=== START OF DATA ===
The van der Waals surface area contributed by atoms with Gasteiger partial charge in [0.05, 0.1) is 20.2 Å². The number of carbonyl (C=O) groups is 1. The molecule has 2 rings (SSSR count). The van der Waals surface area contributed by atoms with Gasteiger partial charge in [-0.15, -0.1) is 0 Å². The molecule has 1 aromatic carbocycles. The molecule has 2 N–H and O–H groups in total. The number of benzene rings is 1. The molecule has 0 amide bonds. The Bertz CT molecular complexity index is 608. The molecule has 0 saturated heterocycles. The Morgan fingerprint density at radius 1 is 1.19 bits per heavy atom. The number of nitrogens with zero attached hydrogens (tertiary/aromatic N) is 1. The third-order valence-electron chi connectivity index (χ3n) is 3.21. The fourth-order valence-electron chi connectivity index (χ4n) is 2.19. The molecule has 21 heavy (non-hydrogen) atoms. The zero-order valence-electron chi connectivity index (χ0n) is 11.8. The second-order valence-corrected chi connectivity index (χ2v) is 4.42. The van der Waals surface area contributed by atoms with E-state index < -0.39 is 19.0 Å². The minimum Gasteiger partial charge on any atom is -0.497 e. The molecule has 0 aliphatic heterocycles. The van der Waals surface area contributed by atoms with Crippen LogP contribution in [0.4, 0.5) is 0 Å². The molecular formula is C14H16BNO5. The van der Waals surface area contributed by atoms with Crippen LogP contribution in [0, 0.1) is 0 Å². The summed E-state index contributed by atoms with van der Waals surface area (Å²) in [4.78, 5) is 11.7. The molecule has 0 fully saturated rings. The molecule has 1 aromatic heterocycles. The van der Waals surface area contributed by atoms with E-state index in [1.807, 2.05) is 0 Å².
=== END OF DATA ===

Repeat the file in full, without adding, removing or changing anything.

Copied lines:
The van der Waals surface area contributed by atoms with Gasteiger partial charge in [0.05, 0.1) is 20.2 Å². The number of carbonyl (C=O) groups is 1. The molecule has 2 rings (SSSR count). The van der Waals surface area contributed by atoms with Gasteiger partial charge in [-0.15, -0.1) is 0 Å². The molecule has 1 aromatic carbocycles. The molecule has 2 N–H and O–H groups in total. The number of benzene rings is 1. The molecule has 0 amide bonds. The Bertz CT molecular complexity index is 608. The molecule has 0 saturated heterocycles. The Morgan fingerprint density at radius 1 is 1.19 bits per heavy atom. The number of nitrogens with zero attached hydrogens (tertiary/aromatic N) is 1. The third-order valence-electron chi connectivity index (χ3n) is 3.21. The fourth-order valence-electron chi connectivity index (χ4n) is 2.19. The molecule has 21 heavy (non-hydrogen) atoms. The zero-order valence-electron chi connectivity index (χ0n) is 11.8. The second-order valence-corrected chi connectivity index (χ2v) is 4.42. The van der Waals surface area contributed by atoms with E-state index < -0.39 is 19.0 Å². The minimum Gasteiger partial charge on any atom is -0.497 e. The molecule has 0 aliphatic heterocycles. The van der Waals surface area contributed by atoms with Crippen LogP contribution in [0.4, 0.5) is 0 Å². The molecular formula is C14H16BNO5. The van der Waals surface area contributed by atoms with Crippen LogP contribution in [0, 0.1) is 0 Å². The summed E-state index contributed by atoms with van der Waals surface area (Å²) in [4.78, 5) is 11.7. The molecule has 0 fully saturated rings. The molecule has 1 aromatic heterocycles. The van der Waals surface area contributed by atoms with E-state index in [1.807, 2.05) is 0 Å².